It's sort of like me arguing that I'm not spinning around the Earth, but instead the Earth is rotating around me. Solipsism for beginners.
For a time, Brahe's theory was the one accepted by scientists, the church, and the handful of other folks who knew enough to give a shit. It wasn't until years later that his efforts were brushed aside forever by his own protégé, Kepler, and an uppity Italian named Galileo. They replaced Brahe's dodgy compromise with something a lot closer to the truth, and in the process, earned their way into the pantheon of great historical minds. Brahe earned the right to be buried inside Tyn Church, but that's about it.
I find that whole story riveting.
Brahe's death is another yarn worth mentioning. It happened in Prague in 1601 during a royal feast. He had to pee really bad, but it was considered rude at that time to excuse one's self from the table. Eventually his bladder burst and he died a short time later of a urinary infection.
Of course, modern forensic scientists have now debunked that story. Modern forensic scientists spend way too much time debunking. They should mind their own damn business. I'm rebunking it.
We tried to get into the church to see Brahe's tomb - there's a rumor that his fake nose is on display above it - but alas, the church was closed for renovation. Then we went to the street where he lived, but alas, we couldn't find his house. I only managed to track down one real Brahe relic, and it took me two hours to find it. It's a statue of he and Kepler, erected in his old neighborhood.
I like the statue a lot. They're like a comedy team. We know just by looking at it which of the two knew what was really going on. Kepler's obviously the intellectual hero, but I can't help identifying with Brahe. He's a lot more human, and from all indications, a more entertaining dinner guest.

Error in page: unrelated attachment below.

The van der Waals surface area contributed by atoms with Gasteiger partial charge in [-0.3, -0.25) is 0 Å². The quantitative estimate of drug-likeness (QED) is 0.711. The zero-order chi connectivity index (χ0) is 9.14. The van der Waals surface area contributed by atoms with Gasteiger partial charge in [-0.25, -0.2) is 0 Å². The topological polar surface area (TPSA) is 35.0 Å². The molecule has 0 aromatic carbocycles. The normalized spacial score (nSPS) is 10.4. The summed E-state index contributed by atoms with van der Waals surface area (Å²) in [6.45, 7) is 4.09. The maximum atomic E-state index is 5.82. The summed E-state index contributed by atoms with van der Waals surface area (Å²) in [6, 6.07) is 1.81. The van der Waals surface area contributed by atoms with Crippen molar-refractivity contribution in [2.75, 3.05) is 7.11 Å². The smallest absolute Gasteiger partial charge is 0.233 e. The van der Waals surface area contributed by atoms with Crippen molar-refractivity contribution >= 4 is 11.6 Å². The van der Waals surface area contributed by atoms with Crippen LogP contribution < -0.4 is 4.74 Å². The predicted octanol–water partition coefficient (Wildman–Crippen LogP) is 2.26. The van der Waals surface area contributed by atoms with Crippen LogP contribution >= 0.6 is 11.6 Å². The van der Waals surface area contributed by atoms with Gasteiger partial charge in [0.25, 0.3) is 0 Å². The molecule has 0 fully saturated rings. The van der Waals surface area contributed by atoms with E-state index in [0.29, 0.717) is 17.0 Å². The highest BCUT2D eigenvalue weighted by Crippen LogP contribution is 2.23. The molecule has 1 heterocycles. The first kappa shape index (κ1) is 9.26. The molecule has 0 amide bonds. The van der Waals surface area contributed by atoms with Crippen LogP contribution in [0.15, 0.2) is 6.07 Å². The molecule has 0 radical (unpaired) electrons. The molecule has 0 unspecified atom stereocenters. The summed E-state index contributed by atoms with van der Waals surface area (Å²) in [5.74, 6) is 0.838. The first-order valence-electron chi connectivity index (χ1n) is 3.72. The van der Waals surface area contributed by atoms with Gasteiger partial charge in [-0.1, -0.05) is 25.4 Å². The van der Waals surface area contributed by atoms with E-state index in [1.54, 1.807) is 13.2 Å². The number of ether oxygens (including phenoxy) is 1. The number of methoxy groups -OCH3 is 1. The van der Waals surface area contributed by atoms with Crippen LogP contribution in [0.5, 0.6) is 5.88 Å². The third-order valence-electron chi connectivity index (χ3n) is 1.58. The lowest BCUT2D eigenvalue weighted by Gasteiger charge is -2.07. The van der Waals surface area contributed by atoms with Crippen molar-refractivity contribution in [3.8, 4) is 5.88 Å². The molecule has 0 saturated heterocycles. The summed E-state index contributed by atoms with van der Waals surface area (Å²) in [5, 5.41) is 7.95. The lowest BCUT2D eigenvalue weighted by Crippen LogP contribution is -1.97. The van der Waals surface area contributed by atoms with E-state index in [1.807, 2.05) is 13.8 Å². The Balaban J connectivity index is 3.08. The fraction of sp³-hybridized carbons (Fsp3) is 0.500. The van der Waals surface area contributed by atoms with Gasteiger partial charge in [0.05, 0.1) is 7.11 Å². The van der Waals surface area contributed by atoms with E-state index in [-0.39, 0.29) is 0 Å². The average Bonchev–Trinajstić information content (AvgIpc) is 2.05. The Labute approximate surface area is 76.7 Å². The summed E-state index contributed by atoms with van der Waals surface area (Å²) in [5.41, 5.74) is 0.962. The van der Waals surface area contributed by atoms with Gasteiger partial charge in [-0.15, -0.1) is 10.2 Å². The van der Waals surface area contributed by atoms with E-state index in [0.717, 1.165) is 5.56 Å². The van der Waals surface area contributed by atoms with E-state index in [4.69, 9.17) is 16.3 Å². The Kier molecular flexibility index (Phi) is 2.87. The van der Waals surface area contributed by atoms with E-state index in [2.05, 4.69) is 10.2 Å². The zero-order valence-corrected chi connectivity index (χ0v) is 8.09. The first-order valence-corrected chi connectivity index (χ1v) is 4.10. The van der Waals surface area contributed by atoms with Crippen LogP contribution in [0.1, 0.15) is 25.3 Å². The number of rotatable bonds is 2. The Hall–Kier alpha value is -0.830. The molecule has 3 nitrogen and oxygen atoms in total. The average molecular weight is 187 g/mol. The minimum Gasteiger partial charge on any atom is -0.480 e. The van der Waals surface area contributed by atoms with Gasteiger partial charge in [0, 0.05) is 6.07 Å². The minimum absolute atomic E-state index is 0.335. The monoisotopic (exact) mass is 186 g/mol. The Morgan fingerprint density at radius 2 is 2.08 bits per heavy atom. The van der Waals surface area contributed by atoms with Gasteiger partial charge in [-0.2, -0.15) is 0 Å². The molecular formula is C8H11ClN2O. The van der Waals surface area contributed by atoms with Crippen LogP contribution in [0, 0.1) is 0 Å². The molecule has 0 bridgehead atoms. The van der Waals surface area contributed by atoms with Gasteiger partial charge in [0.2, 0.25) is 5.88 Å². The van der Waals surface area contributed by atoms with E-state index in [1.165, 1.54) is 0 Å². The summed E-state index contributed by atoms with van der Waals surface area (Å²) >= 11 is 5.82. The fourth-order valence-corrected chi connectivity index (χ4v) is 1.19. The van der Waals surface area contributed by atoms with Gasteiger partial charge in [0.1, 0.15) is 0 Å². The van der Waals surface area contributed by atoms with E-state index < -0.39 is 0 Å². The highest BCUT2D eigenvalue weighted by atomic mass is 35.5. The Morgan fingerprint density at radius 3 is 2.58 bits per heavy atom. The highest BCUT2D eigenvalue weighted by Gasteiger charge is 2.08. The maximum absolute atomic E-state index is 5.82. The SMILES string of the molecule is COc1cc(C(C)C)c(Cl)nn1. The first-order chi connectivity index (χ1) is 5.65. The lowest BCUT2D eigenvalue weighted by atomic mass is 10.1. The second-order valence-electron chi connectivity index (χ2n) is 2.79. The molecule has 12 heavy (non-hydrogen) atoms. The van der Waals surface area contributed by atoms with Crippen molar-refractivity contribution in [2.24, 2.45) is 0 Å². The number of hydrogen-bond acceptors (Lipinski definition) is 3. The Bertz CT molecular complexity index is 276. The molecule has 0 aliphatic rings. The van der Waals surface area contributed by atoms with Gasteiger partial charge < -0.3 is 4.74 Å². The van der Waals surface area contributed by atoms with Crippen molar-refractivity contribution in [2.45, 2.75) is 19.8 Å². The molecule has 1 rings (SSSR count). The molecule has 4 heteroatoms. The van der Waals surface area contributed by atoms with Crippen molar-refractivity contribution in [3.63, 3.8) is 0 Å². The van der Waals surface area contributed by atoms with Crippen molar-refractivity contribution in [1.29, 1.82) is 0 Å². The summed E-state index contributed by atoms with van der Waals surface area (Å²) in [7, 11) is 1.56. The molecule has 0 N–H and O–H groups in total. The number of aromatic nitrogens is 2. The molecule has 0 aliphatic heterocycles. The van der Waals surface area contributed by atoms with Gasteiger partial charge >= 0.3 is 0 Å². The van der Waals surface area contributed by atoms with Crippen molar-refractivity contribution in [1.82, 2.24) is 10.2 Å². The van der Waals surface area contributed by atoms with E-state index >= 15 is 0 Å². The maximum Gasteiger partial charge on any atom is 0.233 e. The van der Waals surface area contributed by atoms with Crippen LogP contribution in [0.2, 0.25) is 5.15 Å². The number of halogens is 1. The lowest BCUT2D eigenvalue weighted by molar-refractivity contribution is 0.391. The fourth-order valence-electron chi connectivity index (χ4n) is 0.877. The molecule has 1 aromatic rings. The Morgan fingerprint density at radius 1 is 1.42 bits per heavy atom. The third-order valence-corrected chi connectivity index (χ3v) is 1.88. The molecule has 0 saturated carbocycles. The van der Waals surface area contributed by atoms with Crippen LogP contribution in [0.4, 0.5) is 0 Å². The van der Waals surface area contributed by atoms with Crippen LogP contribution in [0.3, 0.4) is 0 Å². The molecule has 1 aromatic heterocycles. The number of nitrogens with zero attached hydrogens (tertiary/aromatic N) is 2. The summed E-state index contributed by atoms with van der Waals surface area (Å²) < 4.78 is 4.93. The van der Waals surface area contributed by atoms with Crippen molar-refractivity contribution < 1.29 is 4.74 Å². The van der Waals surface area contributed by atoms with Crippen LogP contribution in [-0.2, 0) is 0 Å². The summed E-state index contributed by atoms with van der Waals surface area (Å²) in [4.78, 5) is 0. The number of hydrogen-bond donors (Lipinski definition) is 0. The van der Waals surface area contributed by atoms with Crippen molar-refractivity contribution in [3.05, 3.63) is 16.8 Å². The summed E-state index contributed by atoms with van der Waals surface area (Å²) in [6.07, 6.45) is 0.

In 1992, a cargo ship sank in the North Atlantic and its contents were lost at sea. Those contents included a shipment of 29,000 rubber duckies on their way to a novelty toy company in Massachusetts. The rubber duckies have spent the last eleven years floating aimlessly throughout the arctic region at the whim of this current and that one, and now experts say they're coming home. This summer and fall, they're expected to start bombarding the coasts of New England and Eastern Canada. The toy company that originally ordered them is offering $100 for each one that is recovered.
I thought it was worth mentioning.
Since the end of the first millennia, Prague has had a very large Jewish population located in the Jewish Quarter, or as I like to call it: Jew Town.
...what? Why's everyone looking at me like that?
Jew Town has churned out a bunch of great myths and legends over the years. My favorite is the story of Golem.
No, not Gollum. Golem.
Around the time of Tycho Brahe, a guy named Rabbi Loew was given a message from God explaining how to deal with the endless persecution of his people. He went to the river's edge and sculpted mounds of clay into the shape of a giant man. He performed a few rituals, carved a Hebrew symbol where the forehead should be, and just like that he had himself his very own superhero.
This tourist display is a pretty crappy depiction, judging from the popular account of the story. He had a proper head and face, and could mix in with a crowd of regular folk, albeit awkwardly.
Golem was a mindless servant. He would perform anything he was told to do with brutal effectiveness. Eventually the enemies of Judaism were cleared out of Prague, and the creature brought about his own obsolescence. He was too dangerous to keep around. Rabbi Loew took him into the rafters of the Old-New Synagogue (strange name) and uncreated him. End of story.
Franz Kafka lived in Jew Town. I don't have much to say about that, I just thought it was pretty neat. He wrote good.
We discovered that Prague is the home of the Estate Theater; where Bob Mozart first debuted his famous opera, Don Giovanni. The place is still in great condition. What's more, it's being used to put on nightly performances of said opera. We went to see it.
And here's me being artistic.